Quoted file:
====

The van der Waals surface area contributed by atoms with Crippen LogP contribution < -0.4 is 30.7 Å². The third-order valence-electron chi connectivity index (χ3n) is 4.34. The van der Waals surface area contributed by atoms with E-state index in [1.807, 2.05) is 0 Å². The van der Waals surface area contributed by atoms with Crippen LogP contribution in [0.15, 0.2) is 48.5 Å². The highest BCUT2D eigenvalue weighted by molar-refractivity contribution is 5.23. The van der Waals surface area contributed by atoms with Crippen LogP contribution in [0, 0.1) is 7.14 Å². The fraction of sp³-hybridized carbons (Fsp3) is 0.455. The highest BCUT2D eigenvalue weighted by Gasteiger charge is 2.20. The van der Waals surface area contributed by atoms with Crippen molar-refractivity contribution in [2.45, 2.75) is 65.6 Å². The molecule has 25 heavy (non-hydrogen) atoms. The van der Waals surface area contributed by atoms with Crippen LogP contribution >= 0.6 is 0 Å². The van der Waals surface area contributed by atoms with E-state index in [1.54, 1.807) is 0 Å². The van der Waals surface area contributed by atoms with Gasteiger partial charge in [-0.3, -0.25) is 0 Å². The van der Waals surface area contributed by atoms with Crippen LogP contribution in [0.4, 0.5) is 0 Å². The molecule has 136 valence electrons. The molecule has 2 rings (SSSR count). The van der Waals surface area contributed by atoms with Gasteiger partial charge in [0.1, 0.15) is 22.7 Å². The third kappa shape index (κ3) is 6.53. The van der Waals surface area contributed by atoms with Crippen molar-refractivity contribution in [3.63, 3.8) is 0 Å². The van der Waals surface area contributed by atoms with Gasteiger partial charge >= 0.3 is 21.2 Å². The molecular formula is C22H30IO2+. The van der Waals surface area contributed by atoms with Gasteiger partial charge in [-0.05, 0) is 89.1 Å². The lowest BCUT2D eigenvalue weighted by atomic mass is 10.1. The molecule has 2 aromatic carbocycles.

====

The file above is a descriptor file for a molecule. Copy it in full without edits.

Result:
The van der Waals surface area contributed by atoms with Crippen LogP contribution < -0.4 is 30.7 Å². The third-order valence-electron chi connectivity index (χ3n) is 4.34. The van der Waals surface area contributed by atoms with E-state index in [1.807, 2.05) is 0 Å². The van der Waals surface area contributed by atoms with Crippen LogP contribution in [0.15, 0.2) is 48.5 Å². The highest BCUT2D eigenvalue weighted by molar-refractivity contribution is 5.23. The van der Waals surface area contributed by atoms with Crippen LogP contribution in [0, 0.1) is 7.14 Å². The fraction of sp³-hybridized carbons (Fsp3) is 0.455. The highest BCUT2D eigenvalue weighted by Gasteiger charge is 2.20. The van der Waals surface area contributed by atoms with Crippen molar-refractivity contribution in [2.45, 2.75) is 65.6 Å². The molecule has 25 heavy (non-hydrogen) atoms. The van der Waals surface area contributed by atoms with Crippen LogP contribution >= 0.6 is 0 Å². The van der Waals surface area contributed by atoms with E-state index in [1.54, 1.807) is 0 Å². The van der Waals surface area contributed by atoms with Gasteiger partial charge in [-0.3, -0.25) is 0 Å². The van der Waals surface area contributed by atoms with Crippen LogP contribution in [0.4, 0.5) is 0 Å². The molecule has 136 valence electrons. The molecule has 2 rings (SSSR count). The van der Waals surface area contributed by atoms with Gasteiger partial charge in [0.1, 0.15) is 22.7 Å². The third kappa shape index (κ3) is 6.53. The van der Waals surface area contributed by atoms with Crippen molar-refractivity contribution in [3.63, 3.8) is 0 Å². The van der Waals surface area contributed by atoms with Gasteiger partial charge >= 0.3 is 21.2 Å². The molecular formula is C22H30IO2+. The van der Waals surface area contributed by atoms with Gasteiger partial charge in [-0.05, 0) is 89.1 Å². The lowest BCUT2D eigenvalue weighted by atomic mass is 10.1. The molecule has 2 aromatic carbocycles.